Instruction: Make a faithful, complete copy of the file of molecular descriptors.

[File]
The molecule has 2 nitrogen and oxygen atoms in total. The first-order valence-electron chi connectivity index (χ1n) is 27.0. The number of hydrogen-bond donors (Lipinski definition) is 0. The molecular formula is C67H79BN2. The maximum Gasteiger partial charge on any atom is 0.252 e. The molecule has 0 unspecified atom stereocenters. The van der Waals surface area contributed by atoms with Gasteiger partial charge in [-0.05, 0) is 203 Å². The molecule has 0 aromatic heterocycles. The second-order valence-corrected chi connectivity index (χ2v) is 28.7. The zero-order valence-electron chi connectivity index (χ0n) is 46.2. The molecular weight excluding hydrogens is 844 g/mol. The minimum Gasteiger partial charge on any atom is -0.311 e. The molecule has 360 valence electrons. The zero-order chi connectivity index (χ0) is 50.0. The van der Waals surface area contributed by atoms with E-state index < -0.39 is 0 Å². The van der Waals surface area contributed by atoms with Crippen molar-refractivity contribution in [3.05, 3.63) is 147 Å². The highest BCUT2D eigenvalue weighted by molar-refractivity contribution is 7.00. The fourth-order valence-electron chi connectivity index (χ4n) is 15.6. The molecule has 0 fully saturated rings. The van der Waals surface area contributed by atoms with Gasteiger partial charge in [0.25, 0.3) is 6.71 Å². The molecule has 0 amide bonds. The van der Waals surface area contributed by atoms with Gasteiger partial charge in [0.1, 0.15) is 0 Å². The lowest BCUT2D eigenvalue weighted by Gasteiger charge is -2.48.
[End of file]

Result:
The molecule has 2 nitrogen and oxygen atoms in total. The first-order valence-electron chi connectivity index (χ1n) is 27.0. The number of hydrogen-bond donors (Lipinski definition) is 0. The molecular formula is C67H79BN2. The maximum Gasteiger partial charge on any atom is 0.252 e. The molecule has 0 unspecified atom stereocenters. The van der Waals surface area contributed by atoms with Gasteiger partial charge in [-0.05, 0) is 203 Å². The molecule has 0 aromatic heterocycles. The second-order valence-corrected chi connectivity index (χ2v) is 28.7. The zero-order valence-electron chi connectivity index (χ0n) is 46.2. The molecular weight excluding hydrogens is 844 g/mol. The minimum Gasteiger partial charge on any atom is -0.311 e. The molecule has 360 valence electrons. The zero-order chi connectivity index (χ0) is 50.0. The van der Waals surface area contributed by atoms with E-state index < -0.39 is 0 Å². The van der Waals surface area contributed by atoms with Crippen molar-refractivity contribution in [3.05, 3.63) is 147 Å². The highest BCUT2D eigenvalue weighted by molar-refractivity contribution is 7.00. The fourth-order valence-electron chi connectivity index (χ4n) is 15.6. The molecule has 0 fully saturated rings. The van der Waals surface area contributed by atoms with Gasteiger partial charge in [0.25, 0.3) is 6.71 Å². The molecule has 0 amide bonds. The van der Waals surface area contributed by atoms with Gasteiger partial charge in [0.1, 0.15) is 0 Å². The lowest BCUT2D eigenvalue weighted by Gasteiger charge is -2.48.